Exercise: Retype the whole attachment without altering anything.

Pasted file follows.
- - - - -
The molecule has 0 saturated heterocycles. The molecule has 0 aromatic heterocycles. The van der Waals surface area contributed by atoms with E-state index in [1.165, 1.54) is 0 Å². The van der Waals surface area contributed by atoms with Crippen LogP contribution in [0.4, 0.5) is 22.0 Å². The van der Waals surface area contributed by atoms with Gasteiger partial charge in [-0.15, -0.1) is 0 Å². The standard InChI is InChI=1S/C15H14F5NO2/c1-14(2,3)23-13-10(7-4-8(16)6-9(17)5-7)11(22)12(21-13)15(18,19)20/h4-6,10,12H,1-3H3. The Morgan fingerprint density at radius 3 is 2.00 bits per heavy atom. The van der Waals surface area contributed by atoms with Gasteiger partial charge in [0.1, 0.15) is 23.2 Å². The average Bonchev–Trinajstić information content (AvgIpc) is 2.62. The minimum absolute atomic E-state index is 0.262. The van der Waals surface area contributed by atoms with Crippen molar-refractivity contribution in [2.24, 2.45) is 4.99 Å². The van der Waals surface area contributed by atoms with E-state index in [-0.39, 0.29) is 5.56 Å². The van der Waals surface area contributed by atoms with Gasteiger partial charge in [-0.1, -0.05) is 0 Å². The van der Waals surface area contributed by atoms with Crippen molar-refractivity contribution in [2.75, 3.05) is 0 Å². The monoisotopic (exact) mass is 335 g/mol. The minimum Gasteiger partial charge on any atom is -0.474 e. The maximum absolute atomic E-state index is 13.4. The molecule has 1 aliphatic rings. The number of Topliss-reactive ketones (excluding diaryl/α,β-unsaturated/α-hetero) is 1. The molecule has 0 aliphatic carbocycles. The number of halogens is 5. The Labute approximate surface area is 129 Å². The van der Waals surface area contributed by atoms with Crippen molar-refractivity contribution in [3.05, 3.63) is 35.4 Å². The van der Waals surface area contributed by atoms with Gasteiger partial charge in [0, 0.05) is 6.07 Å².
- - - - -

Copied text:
The molecule has 0 saturated heterocycles. The molecule has 0 aromatic heterocycles. The van der Waals surface area contributed by atoms with E-state index in [1.165, 1.54) is 0 Å². The van der Waals surface area contributed by atoms with Crippen LogP contribution in [0.4, 0.5) is 22.0 Å². The van der Waals surface area contributed by atoms with Gasteiger partial charge in [-0.15, -0.1) is 0 Å². The standard InChI is InChI=1S/C15H14F5NO2/c1-14(2,3)23-13-10(7-4-8(16)6-9(17)5-7)11(22)12(21-13)15(18,19)20/h4-6,10,12H,1-3H3. The Morgan fingerprint density at radius 3 is 2.00 bits per heavy atom. The van der Waals surface area contributed by atoms with Gasteiger partial charge in [0.1, 0.15) is 23.2 Å². The average Bonchev–Trinajstić information content (AvgIpc) is 2.62. The minimum absolute atomic E-state index is 0.262. The van der Waals surface area contributed by atoms with Crippen molar-refractivity contribution in [2.24, 2.45) is 4.99 Å². The van der Waals surface area contributed by atoms with E-state index in [-0.39, 0.29) is 5.56 Å². The van der Waals surface area contributed by atoms with Gasteiger partial charge in [-0.1, -0.05) is 0 Å². The van der Waals surface area contributed by atoms with Crippen molar-refractivity contribution in [2.75, 3.05) is 0 Å². The monoisotopic (exact) mass is 335 g/mol. The minimum Gasteiger partial charge on any atom is -0.474 e. The maximum absolute atomic E-state index is 13.4. The molecule has 1 aliphatic rings. The number of Topliss-reactive ketones (excluding diaryl/α,β-unsaturated/α-hetero) is 1. The molecule has 0 aliphatic carbocycles. The number of halogens is 5. The Labute approximate surface area is 129 Å². The van der Waals surface area contributed by atoms with Crippen molar-refractivity contribution in [3.05, 3.63) is 35.4 Å². The van der Waals surface area contributed by atoms with Gasteiger partial charge in [0, 0.05) is 6.07 Å².